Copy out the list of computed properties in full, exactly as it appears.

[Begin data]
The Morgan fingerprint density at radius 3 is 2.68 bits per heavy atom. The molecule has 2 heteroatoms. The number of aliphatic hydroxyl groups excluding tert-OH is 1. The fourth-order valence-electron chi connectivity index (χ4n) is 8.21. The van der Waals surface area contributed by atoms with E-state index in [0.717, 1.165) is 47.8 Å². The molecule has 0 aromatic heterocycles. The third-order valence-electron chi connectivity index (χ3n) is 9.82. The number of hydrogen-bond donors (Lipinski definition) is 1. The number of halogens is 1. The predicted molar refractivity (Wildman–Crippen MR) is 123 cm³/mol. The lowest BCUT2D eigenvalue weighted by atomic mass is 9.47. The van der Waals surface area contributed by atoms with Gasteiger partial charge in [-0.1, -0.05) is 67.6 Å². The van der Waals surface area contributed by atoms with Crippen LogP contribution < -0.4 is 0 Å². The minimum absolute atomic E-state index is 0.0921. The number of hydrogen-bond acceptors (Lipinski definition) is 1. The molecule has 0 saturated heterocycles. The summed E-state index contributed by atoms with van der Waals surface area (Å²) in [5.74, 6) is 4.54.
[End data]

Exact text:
The Morgan fingerprint density at radius 3 is 2.68 bits per heavy atom. The molecule has 2 heteroatoms. The number of aliphatic hydroxyl groups excluding tert-OH is 1. The fourth-order valence-electron chi connectivity index (χ4n) is 8.21. The van der Waals surface area contributed by atoms with E-state index in [0.717, 1.165) is 47.8 Å². The molecule has 0 aromatic heterocycles. The third-order valence-electron chi connectivity index (χ3n) is 9.82. The number of hydrogen-bond donors (Lipinski definition) is 1. The number of halogens is 1. The predicted molar refractivity (Wildman–Crippen MR) is 123 cm³/mol. The lowest BCUT2D eigenvalue weighted by atomic mass is 9.47. The van der Waals surface area contributed by atoms with Gasteiger partial charge in [-0.1, -0.05) is 67.6 Å². The van der Waals surface area contributed by atoms with Crippen LogP contribution < -0.4 is 0 Å². The minimum absolute atomic E-state index is 0.0921. The number of hydrogen-bond acceptors (Lipinski definition) is 1. The molecule has 0 saturated heterocycles. The summed E-state index contributed by atoms with van der Waals surface area (Å²) in [5.74, 6) is 4.54.